Wednesday, December 14, 2005

Free Grace AND a Free Gospel. VIII

Picture: A scene in Boston's Ettrick parish.

The Marrowmen had presented their answers to the Assembly. But the Assembly refused to listen, instead the Marrowmen were cited to appear at the bar of the Assembly to be rebuked and admonished! But they were not to be intimidated. Stepping forward boldly, Mr. Kid of Queensferry, the bravest of the Marrowmen, laid on the table of the Assembly a protest against the acts of Assembly that had condemned the Marrow. The acts were, "Contrary to the Word of God and to the standards of the Church and our covenants." The Marrowmen declared that "it shall be lawful to us to profess, preach, and bear testimony unto the truths condemned by the said acts of Assembly, notwithstanding of the said acts of Assembly, notwithstanding of the said acts or whatsoever may follow thereupon."

It was a declaration of war. A breach in the Church of Scotland was threatened, but while the Assembly was willing to condemn a book and admonish a few ministers, they did not want to split the Church, and the Marrowmen were left to themselves in their parishes.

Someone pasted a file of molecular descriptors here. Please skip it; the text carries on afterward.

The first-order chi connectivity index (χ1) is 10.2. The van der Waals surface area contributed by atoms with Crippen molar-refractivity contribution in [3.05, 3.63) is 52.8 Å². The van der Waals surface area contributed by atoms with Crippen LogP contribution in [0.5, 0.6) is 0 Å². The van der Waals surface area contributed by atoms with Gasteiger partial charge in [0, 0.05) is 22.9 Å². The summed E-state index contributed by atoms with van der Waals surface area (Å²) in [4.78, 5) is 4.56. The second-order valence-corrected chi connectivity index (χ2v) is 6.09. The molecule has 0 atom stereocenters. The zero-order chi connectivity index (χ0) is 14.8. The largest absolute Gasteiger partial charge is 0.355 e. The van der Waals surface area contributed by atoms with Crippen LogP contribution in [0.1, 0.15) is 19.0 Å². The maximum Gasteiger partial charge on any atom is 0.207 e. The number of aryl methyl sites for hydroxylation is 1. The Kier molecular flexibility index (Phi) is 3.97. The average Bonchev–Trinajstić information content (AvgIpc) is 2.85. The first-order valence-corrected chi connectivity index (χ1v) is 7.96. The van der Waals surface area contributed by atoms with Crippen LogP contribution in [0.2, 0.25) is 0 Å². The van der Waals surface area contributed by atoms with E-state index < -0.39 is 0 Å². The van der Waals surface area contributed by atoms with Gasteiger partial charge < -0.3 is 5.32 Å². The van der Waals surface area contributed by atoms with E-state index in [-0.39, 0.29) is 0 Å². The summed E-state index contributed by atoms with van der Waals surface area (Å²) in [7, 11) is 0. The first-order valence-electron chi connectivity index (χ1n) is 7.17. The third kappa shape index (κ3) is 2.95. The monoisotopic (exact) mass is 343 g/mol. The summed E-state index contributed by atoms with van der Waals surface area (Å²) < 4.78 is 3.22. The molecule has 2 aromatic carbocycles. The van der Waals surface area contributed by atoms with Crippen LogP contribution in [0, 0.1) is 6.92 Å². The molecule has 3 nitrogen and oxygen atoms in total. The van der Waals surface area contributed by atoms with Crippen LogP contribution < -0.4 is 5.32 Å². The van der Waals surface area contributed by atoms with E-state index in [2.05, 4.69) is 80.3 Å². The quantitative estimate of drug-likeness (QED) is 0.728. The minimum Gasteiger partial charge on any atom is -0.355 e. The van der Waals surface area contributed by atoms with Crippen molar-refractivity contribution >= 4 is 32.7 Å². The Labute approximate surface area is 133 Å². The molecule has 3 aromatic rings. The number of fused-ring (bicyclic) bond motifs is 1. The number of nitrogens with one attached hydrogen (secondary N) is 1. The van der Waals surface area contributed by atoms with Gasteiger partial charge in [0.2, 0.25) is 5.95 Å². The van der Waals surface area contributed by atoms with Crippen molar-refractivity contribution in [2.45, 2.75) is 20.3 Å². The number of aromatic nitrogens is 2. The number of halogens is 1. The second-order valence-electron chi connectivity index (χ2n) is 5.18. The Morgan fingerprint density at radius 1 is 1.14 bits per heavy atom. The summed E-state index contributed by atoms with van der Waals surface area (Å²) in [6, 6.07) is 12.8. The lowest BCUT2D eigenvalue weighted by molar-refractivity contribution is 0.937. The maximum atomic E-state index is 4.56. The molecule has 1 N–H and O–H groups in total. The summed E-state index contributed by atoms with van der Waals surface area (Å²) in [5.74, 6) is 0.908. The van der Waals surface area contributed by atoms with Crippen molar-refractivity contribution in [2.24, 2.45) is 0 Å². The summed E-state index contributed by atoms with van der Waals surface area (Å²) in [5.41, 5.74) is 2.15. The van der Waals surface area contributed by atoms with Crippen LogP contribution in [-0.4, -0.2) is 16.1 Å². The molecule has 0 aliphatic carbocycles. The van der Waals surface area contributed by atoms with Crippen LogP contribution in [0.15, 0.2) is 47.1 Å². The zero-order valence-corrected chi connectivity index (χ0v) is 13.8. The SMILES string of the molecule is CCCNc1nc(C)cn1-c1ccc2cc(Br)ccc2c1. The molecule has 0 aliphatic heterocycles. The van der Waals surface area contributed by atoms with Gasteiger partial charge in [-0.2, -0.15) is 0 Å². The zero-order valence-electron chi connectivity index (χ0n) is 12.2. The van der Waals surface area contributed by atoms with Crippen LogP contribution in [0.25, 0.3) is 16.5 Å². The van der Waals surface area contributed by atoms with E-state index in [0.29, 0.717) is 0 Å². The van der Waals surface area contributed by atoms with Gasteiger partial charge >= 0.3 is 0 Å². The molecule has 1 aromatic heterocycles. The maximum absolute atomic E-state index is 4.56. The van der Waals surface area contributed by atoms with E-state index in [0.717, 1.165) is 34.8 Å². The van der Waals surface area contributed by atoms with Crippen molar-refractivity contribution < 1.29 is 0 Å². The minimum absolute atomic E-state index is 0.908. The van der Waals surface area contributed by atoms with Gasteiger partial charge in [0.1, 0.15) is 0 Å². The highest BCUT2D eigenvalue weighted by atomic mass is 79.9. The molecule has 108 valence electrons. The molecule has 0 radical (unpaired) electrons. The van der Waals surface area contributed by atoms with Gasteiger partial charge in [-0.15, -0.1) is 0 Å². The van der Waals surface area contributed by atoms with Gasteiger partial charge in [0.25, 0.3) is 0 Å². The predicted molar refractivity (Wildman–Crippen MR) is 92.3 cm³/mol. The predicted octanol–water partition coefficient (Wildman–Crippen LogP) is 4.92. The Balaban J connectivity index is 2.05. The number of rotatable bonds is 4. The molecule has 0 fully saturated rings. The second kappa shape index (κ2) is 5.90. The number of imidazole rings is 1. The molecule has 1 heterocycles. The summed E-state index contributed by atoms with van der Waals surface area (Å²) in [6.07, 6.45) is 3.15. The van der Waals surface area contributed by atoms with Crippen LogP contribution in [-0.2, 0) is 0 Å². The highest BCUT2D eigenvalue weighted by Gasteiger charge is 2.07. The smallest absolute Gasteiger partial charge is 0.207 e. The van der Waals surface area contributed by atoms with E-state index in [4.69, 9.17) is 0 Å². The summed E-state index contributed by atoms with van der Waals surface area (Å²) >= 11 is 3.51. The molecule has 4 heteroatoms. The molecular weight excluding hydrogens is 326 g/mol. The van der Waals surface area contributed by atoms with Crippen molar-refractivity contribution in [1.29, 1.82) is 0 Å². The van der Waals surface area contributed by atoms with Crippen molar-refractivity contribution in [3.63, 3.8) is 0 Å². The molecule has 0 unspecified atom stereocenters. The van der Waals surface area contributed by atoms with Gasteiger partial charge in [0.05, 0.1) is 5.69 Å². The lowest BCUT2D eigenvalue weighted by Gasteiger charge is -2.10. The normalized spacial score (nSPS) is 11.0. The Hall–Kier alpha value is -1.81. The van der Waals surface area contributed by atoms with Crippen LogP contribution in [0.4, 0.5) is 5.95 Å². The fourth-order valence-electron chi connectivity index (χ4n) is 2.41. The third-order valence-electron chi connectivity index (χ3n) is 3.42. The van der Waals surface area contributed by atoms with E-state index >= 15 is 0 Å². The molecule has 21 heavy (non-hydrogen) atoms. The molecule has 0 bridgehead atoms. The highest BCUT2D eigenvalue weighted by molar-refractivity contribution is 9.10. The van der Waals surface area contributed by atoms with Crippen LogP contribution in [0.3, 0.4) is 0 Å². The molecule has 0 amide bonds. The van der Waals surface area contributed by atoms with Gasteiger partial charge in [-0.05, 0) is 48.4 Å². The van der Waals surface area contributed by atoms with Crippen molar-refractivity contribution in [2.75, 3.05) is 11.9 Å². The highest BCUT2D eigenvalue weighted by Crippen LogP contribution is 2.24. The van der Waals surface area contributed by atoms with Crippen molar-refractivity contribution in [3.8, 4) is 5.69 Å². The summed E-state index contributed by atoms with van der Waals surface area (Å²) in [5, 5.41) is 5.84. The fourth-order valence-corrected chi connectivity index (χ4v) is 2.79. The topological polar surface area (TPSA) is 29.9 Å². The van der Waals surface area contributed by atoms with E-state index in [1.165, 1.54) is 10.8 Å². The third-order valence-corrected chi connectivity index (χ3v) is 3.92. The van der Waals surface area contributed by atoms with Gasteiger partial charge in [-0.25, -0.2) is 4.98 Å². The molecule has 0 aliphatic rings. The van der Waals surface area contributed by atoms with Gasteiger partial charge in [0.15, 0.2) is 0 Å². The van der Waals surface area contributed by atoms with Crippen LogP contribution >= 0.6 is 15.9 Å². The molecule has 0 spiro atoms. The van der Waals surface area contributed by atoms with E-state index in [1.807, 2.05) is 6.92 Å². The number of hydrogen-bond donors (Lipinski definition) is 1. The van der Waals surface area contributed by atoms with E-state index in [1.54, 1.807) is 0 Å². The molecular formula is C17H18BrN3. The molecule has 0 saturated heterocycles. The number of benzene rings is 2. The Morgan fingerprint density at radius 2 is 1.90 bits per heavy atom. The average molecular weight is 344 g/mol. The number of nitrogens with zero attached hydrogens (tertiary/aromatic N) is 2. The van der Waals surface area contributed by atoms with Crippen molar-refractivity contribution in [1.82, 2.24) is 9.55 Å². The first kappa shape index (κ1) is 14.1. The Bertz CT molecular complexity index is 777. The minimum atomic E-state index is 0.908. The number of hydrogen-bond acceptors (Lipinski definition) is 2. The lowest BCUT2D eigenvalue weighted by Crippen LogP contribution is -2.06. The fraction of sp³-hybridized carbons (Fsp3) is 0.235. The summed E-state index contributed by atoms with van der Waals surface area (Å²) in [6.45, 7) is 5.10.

Boston went ahead and published, a few years later, his own edition of the Marrow, with notes (this is available from the Free Presbyterian Bookroom, just search for 'Marrow'). The book sold very well. The English Puritan book was adopted by Scottish Evangelicalism as their standard text.

Thomas Boston died in 1732, on 20th May, one of the latter-day Scots Worthies. But the doctrine of the Marrow lived on, and it was destined to disturb the Church of Scotland once and again. Boston's Memoirs are still in print, and the Marrow, in Boston's edition, has been republished in South Korea recently.

Next time (God willing) we shall see what happened to the Marrowmen after Boston's death.



Blogger Russell Smith said...

Thanks for the comment over at the Eagle and Child -- I'm enjoying this review of Presbyterian history that is often overlooked (especially in my circles).


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